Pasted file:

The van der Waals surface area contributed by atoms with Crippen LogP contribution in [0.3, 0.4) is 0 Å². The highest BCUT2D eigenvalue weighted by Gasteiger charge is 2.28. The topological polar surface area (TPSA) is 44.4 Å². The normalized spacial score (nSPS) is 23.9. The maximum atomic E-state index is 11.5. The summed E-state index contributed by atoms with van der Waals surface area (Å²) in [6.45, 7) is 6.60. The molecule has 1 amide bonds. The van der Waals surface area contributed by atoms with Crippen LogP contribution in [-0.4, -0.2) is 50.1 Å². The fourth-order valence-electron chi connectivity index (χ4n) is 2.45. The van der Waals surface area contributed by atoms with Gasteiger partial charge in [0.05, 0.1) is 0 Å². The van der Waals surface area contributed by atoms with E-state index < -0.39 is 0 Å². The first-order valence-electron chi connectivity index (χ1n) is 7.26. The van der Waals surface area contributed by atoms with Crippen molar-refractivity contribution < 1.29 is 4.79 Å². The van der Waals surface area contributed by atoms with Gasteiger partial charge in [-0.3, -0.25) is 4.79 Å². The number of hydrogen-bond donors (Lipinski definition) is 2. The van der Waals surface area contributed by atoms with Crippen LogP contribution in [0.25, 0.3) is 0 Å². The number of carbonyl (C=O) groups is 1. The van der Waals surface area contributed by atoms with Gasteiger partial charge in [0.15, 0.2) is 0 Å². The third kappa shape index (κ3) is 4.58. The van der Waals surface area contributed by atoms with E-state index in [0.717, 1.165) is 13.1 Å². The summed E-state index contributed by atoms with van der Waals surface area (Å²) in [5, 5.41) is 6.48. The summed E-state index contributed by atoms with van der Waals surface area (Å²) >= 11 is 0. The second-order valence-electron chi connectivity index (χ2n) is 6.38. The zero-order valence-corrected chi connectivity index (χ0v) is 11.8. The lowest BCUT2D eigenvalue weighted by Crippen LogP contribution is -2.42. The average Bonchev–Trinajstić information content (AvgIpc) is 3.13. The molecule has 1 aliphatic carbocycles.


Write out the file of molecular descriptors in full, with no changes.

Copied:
The van der Waals surface area contributed by atoms with Crippen LogP contribution in [0.3, 0.4) is 0 Å². The highest BCUT2D eigenvalue weighted by Gasteiger charge is 2.28. The topological polar surface area (TPSA) is 44.4 Å². The normalized spacial score (nSPS) is 23.9. The maximum atomic E-state index is 11.5. The summed E-state index contributed by atoms with van der Waals surface area (Å²) in [6.45, 7) is 6.60. The molecule has 1 amide bonds. The van der Waals surface area contributed by atoms with Crippen LogP contribution in [-0.4, -0.2) is 50.1 Å². The fourth-order valence-electron chi connectivity index (χ4n) is 2.45. The van der Waals surface area contributed by atoms with Gasteiger partial charge in [0.05, 0.1) is 0 Å². The van der Waals surface area contributed by atoms with E-state index < -0.39 is 0 Å². The first-order valence-electron chi connectivity index (χ1n) is 7.26. The van der Waals surface area contributed by atoms with Crippen molar-refractivity contribution < 1.29 is 4.79 Å². The van der Waals surface area contributed by atoms with Gasteiger partial charge in [-0.3, -0.25) is 4.79 Å². The number of hydrogen-bond donors (Lipinski definition) is 2. The van der Waals surface area contributed by atoms with Crippen LogP contribution in [0.25, 0.3) is 0 Å². The number of carbonyl (C=O) groups is 1. The van der Waals surface area contributed by atoms with Gasteiger partial charge in [0.15, 0.2) is 0 Å². The third kappa shape index (κ3) is 4.58. The van der Waals surface area contributed by atoms with E-state index in [0.717, 1.165) is 13.1 Å². The summed E-state index contributed by atoms with van der Waals surface area (Å²) in [5, 5.41) is 6.48. The summed E-state index contributed by atoms with van der Waals surface area (Å²) >= 11 is 0. The second-order valence-electron chi connectivity index (χ2n) is 6.38. The zero-order valence-corrected chi connectivity index (χ0v) is 11.8. The lowest BCUT2D eigenvalue weighted by Crippen LogP contribution is -2.42. The average Bonchev–Trinajstić information content (AvgIpc) is 3.13. The molecule has 1 aliphatic carbocycles.